Advice Everywhere, Who Should You Trust?

Talk about risk in the financial services industry is everywhere.  And I mean everywhere.  This post on Investopedia refers to 11 different types of investment risk.  To be certain, big dollars are spent by firms to promote their essential products and strategies you need to control your risk including insurance products, asset allocation programs, and other legitimate methods for consumers to protect the money they have earned and invested.

But is one of the biggest investment and planning risks you face simply the risk of getting bad advice?  If so, it is not on the list and you will rarely hear about it from advisors.  Duh.  But there are so many examples of how getting bad advice is costly, why isn’t this listed as a real risk?  Seriously!

What about people that have been swindled out of their money by Bernie Madoff or Charles Ponzi and his original “Ponzi’s Scheme” (a good read I would recommend), Tom Petters, or any number of scams?  These are extreme cases, but getting garden variety bad advice from a financial advisor, though not financially devastating, can certainly be costly and could result in having less money than otherwise.

Of course, we can’t do everything for ourselves and rely on doctors, plumbers, auto mechanics, teachers, or any other number of professionals or trades people. Unless you move to the outback, it is highly likely your success in life is impacted by the performance of others.  So I am not suggesting that you shouldn’t seek out the guidance of a professional for your financial matters – doing so can be a very wise move.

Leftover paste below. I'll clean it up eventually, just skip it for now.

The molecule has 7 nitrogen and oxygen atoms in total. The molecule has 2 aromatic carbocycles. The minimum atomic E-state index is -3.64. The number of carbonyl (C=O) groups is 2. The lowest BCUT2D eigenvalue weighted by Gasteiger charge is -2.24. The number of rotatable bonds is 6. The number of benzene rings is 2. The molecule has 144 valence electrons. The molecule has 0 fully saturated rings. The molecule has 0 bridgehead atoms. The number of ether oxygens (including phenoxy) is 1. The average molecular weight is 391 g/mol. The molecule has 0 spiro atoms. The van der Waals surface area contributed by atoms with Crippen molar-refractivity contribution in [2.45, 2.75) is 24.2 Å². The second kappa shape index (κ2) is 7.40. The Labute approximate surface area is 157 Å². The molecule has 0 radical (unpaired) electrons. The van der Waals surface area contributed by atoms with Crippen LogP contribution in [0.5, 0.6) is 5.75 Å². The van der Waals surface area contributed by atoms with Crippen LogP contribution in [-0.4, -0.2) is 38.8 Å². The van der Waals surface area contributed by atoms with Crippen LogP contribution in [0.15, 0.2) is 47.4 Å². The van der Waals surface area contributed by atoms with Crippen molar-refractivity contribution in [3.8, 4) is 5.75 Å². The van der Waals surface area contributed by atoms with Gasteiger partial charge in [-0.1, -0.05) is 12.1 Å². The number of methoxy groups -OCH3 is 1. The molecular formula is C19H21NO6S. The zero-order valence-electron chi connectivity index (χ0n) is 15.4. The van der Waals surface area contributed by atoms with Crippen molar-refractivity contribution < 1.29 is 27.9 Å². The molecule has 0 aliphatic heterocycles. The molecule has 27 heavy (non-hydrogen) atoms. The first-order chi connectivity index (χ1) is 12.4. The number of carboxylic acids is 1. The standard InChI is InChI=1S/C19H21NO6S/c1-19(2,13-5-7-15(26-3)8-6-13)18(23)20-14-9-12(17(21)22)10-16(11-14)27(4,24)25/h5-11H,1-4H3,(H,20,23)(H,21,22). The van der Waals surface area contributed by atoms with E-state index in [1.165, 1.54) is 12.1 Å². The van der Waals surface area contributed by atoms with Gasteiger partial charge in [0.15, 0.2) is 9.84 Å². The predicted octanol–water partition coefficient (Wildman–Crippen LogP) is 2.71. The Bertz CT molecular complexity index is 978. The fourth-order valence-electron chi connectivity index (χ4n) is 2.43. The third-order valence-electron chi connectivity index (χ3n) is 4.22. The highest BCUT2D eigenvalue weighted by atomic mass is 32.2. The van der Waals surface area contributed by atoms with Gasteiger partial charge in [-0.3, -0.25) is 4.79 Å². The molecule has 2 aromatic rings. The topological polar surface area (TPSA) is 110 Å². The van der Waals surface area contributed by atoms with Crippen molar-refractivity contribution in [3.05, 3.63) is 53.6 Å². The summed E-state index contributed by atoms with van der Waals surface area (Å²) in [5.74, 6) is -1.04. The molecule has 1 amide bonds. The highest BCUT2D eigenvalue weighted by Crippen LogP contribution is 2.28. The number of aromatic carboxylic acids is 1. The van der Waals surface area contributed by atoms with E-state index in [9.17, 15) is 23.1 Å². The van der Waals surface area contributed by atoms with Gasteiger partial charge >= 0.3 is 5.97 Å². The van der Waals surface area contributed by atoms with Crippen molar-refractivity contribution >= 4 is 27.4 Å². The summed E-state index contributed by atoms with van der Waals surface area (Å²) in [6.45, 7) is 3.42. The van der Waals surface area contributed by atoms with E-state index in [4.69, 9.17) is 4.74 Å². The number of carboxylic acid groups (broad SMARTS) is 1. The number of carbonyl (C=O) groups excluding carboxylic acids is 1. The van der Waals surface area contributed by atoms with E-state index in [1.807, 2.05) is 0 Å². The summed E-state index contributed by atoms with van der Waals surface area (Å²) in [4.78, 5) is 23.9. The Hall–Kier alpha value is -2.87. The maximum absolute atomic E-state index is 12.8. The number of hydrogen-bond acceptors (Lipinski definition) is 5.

But as you begin to look for advice,or if you currently receive advice, here are some considerations on adviser risk:

What if the advice you receive is affected by how the provider is compensated? This one should be obvious, but it isn’t.  Consumers should absolutely ask how an advisor gets paid and how much they make based upon their recommendation. You can also ask if there are any alternative ways for them to be compensated.  

Does the advice sound too good?  Is it filled with a bunch of sales jargon?  The radio infomercials are the worst.  It is discouraging that people fall for these.  Many firms promote their unique insights and special techniques for helping investors. “Invest like the professionals” or “Learn the secrets of investing success.”  If the advice is so good, particularly on investment ideas, wouldn’t the provider be better off keeping it to themselves and profiting from their knowledge?  Of course they would.

Does the advice promote a new, hot idea?  If so, be very, very cautious.  This could be promoting something that does not have a substantiated history of performance through different market cycles.

I could go on and on but don’t need to – here is a good article on investment advice from a great blog, A Wealth of Common Sense.

Finally, when it comes to advice, I think this commercial from Charles Schwab is awesome!  If we had the budget for a national advertising campaign, this would work well for PlanVision.  While it speaks to compensation, it also could be applied to investment advice.

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